The share market has posted its biggest fall in four months, as investors dumped stocks amid fears Britons will vote to exit the European Union in 10 days.
Australian shares slumped to a seven-week low, wiping out more than $30 billion.
Traders are also awaiting the outcome of key policy meetings of the US Federal Reserve and the Bank of Japan later this week.
Stocks dropped at the open and kept falling through the session, with every sector in the red.
By the close, the All Ordinaries Index tumbled by 109 points to close at 5283 while the ASX 200 dropped 2.1 per cent to finish on 5203.
Energy stocks had the biggest losses, as oil prices fell in Asian trading, adding to overnight losses.
Oil and gas producer Santos lost 7 per cent to $4.39.
The healthcare sector was also sold.
Stem cell drug maker Mesoblast had the biggest losses on the ASX 200 after the Israeli firm Teva Pharmaceutical abandoned its rights to the firm’s experimental heart failure therapy.
Mesoblast shares had been in a trading halt for two weeks and on their first day of trade closed down more than 42 per cent at $1.11.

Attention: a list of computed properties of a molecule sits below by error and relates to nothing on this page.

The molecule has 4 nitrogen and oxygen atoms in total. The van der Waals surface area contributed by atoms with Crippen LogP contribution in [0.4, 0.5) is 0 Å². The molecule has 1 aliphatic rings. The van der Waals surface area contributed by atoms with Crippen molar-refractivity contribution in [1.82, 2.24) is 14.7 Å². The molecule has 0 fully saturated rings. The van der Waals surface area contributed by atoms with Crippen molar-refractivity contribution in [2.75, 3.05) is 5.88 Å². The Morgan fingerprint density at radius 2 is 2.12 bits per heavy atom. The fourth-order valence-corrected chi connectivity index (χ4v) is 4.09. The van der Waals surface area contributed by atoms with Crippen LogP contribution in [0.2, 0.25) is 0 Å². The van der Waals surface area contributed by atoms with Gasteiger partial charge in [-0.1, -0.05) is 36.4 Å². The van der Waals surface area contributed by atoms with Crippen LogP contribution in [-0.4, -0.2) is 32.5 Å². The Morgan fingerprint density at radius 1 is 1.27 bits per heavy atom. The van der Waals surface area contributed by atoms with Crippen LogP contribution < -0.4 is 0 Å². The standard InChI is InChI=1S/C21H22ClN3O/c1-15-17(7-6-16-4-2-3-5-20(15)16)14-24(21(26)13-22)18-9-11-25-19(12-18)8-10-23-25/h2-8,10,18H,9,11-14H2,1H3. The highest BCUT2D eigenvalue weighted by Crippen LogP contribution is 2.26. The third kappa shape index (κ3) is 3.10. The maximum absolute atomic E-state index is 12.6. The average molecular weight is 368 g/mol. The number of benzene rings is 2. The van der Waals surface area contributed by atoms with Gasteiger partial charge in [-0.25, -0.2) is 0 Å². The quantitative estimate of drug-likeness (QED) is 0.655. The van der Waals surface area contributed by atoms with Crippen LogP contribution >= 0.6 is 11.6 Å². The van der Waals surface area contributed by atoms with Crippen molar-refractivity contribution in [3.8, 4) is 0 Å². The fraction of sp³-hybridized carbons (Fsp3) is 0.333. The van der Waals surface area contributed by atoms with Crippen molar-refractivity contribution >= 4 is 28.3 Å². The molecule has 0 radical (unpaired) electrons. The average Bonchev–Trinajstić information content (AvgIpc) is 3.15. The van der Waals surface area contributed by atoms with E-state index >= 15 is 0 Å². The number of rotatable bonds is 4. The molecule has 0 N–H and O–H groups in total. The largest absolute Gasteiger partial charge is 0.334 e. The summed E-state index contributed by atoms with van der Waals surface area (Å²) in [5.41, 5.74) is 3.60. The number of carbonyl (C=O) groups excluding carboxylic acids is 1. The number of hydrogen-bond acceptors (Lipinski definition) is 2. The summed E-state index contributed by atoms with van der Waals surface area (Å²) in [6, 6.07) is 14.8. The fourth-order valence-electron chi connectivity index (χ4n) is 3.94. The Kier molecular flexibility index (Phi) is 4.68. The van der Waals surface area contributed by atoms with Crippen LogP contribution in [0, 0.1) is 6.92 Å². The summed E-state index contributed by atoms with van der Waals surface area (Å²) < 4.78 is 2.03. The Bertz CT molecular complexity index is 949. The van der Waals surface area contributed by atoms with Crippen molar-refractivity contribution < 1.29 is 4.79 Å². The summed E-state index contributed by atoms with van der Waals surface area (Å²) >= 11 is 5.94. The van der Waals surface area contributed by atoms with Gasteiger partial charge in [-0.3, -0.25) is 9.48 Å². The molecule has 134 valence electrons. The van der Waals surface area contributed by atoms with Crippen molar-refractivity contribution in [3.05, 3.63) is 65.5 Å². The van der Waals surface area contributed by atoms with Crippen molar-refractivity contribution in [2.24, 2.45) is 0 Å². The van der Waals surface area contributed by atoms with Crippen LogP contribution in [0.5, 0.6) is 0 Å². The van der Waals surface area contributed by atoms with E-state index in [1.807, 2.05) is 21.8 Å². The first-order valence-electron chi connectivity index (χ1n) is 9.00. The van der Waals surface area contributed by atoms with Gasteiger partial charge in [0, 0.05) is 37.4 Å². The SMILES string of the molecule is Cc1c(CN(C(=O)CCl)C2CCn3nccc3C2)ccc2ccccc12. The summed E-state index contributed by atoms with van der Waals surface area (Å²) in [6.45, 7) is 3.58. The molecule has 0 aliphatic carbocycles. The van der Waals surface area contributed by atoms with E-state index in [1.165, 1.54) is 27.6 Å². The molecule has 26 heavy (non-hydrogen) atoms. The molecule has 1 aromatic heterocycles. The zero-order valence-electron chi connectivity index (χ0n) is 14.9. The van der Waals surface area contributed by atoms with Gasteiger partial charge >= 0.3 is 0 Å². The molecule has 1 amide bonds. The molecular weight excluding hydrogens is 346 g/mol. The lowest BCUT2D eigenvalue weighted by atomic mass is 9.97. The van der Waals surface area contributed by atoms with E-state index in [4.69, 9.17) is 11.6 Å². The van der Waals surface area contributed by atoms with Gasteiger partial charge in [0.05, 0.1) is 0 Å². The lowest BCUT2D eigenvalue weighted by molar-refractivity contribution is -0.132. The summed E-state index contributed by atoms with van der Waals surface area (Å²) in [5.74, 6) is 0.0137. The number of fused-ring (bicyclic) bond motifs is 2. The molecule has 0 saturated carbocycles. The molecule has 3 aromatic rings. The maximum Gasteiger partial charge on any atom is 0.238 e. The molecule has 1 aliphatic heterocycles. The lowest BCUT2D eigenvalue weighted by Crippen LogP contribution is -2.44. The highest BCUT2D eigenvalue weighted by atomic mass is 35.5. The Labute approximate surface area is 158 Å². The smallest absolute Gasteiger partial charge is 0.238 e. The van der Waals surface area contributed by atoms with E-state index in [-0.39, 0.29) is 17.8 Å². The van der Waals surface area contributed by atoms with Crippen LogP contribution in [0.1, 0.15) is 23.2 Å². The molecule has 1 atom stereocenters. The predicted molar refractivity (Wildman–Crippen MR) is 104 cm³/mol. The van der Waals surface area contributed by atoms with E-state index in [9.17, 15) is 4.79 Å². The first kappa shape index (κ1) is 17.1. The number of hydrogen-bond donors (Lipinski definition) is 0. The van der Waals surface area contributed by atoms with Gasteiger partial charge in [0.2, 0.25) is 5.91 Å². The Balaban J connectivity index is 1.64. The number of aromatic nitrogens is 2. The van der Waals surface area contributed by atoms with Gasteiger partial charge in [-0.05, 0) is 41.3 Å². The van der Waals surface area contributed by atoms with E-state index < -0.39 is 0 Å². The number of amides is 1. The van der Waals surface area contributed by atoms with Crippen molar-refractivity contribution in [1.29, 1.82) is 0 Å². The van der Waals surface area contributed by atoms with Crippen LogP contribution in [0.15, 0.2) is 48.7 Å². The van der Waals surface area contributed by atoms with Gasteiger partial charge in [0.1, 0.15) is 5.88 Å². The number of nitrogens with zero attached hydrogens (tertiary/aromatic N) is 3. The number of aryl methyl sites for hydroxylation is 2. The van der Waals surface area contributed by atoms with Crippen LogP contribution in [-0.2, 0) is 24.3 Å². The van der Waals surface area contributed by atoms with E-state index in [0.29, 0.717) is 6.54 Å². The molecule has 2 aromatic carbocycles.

CMC chief market analyst Michael McCarthy said $26.7 billion of value had been destroyed on Tuesday and he predicts further falls after the market broke through a key technical barrier.
“We’ve seen the market plummet and it does look like, at least from a technical point of view, we could have further falls to make over the coming sessions.”
Oil prices, spot gold down, dollar steady
Elsewhere, bank stocks were also out of favour; with the big four lenders all losing more than 2 per cent.
NAB fared the best, down 2.3 per cent to $25.47.
In economic news, NAB’s latest business survey has found business confidence deteriorated last month, despite the Reserve Bank cutting interest rates for the first time in a year.
Confidence remained weaker than average, falling to a reading of three, but business conditions remained buoyant, at a reading of 10.
In currencies, the dollar was steady against the greenback but was strong against a weaker British pound, which has taken a hit on Brexit fears.
About 5pm AEST it was buying 78.8 US cents, 65.6 euro cents, 78 Japanese yen and 52.2 British pence.
Oil prices were down again, adding to overnight losses, with Brent crude losing nearly 1 per cent to $US49.92 a barrel.
Spot gold slipped after rising overnight and was fetching $US1,279 an ounce.